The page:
Customers have taken the reins in their relationships with consumer brands—that we all know. But they also have taken their expectations for brand interaction with them to work, shaking up the world of business-to-business marketing (B2B) along the way.
“We’re in the age of the customer,” says Laura Ramos, vice president and principal analyst with Forrester Research. “Buyers are in control.”
Ramos, who kicked off Forrester’s B2B marketing research practice in 2006, has witnessed the evolution of the B2B CMO, but said even more change is needed in B2B marketing organizations to meet new buyer demands. While marketing budgets are only inching up, the investment required to thrive in a customer-centric—Ramos goes so far as to call it “customer-obsessed”—economy is not trivial. That will mean some trade-offs.
CMO.com talked to Ramos about the fundamental shifts taking place in B2B marketing organizations, where B2B marketing leaders should place their bets, and how CMOs can not only meet these increased demands but use them to elevate the role of the marketing group in the enterprise.
CMO.com: How fundamentally has B2B marketing changed in recent years?
Ramos: B2B marketing has changed a lot, and there are more changes that need to come.
I think the biggest change is that business buyers have brought their consumer experiences—and expectations—into the workplace. They’re demanding always-on, always-available information from their mobile devices at work, but instead of looking for Facebook updates, sports scores, or movie times, they want the information that helps them do their jobs. They want it to be relevant, personalized, and as real time as possible.
Traditionally, B2B marketing has been all about how to find the right message, figure out the right value proposition, put the right offer out in the marketplace, and target the right audience. Now that dynamic has turned on its head. Now buyers have control over the the purchase process and how they interact with sellers. Outbound marketing—pushing information out to campaigns and channels and partners—is being replaced by inbound marketing—creating interest that drives traffic to you across a number of channels.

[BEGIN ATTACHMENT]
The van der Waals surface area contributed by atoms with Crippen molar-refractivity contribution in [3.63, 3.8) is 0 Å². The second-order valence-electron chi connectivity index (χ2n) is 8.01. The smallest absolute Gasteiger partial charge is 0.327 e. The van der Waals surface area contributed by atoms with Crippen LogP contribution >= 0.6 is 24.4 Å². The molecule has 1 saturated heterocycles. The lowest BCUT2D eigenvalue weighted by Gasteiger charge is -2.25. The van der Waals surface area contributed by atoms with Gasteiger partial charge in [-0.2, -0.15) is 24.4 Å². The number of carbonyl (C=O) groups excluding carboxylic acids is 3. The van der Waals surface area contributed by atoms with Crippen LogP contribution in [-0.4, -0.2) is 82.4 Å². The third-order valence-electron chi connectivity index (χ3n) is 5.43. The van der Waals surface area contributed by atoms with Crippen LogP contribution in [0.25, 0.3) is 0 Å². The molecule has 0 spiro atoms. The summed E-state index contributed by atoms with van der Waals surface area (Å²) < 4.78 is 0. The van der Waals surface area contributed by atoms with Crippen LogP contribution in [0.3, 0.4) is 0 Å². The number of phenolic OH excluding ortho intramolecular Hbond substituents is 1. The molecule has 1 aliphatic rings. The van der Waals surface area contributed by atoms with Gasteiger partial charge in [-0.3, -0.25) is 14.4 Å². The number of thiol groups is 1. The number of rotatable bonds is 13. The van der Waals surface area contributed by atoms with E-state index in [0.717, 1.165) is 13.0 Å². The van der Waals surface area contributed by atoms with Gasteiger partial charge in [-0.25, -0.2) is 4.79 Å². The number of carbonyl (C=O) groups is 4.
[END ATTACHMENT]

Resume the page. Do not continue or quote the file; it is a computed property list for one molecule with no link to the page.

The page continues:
CMO.com: Is multichannel marketing a particular challenge today?
Ramos: B2B marketing has always been multichannel. Highly considered purchase decisions, common in B2B, are made by more than one person. It takes more than one or two touches to inform, educate, and persuade an organization’s buying committee that your solution is the right one.
Today, there’s even more opportunity to create those type of interactions. However, marketing budgets have not expanded in proportion to the increase in number of channels. As a result, many B2B marketers struggle to determine which channels to focus their investments and efforts on. Their dollars are precious, and they have to be more selective about where they place their bets.
CMO.com: What does personalization look like in B2B marketing? Is it one-to-one?
Ramos: Yes, the information needs to be personalized for the individual. You also have to understand what role each person plays in the buying journey and what stage the company is in the process—factors that are not always easy to figure out. The ideal model for understanding how B2B buyers buy is a life cycle, not a funnel.
CMO.com: That would seem to require much more analysis on the front end.
Ramos: Yes, it does. But it also requires marketers to use that analysis to better understand how buyers—individually and representatives of their companies—progress through the purchase process from early stage investigation, through negotiation, deal closure, and lifetime loyalty.
This is where more change is needed. In B2B marketing, there is a lot of focus on customer acquisition. But as markets have matured, the focus must shift to how you keep your existing customers happy and expand your share of their spending.
How do you keep them happy? You get better at communicating relevant information to them, especially after the deal closes.
I think much of marketing automation has been too narrowly focused on acquisition. Marketers need to start using this automation to help customer get started, achieve best practices, cross-sell and upsell more value, and ultimately get them to advocate for you. That’s the real power of marketing—building depth in customer relationships.
CMO.com: Why have B2B marketers focused so much on acquiring new customers rather than creating an excellent experience for existing customers?
Ramos: Since the economic downturn of 2009, most businesses have been trying to get back to growth. The executive team, the board—they want to see growth. To get the CFO to agree to spend another dollar in marketing, CMOs need to demonstrate how exactly marketing impacts the pipeline and, subsequently, revenue.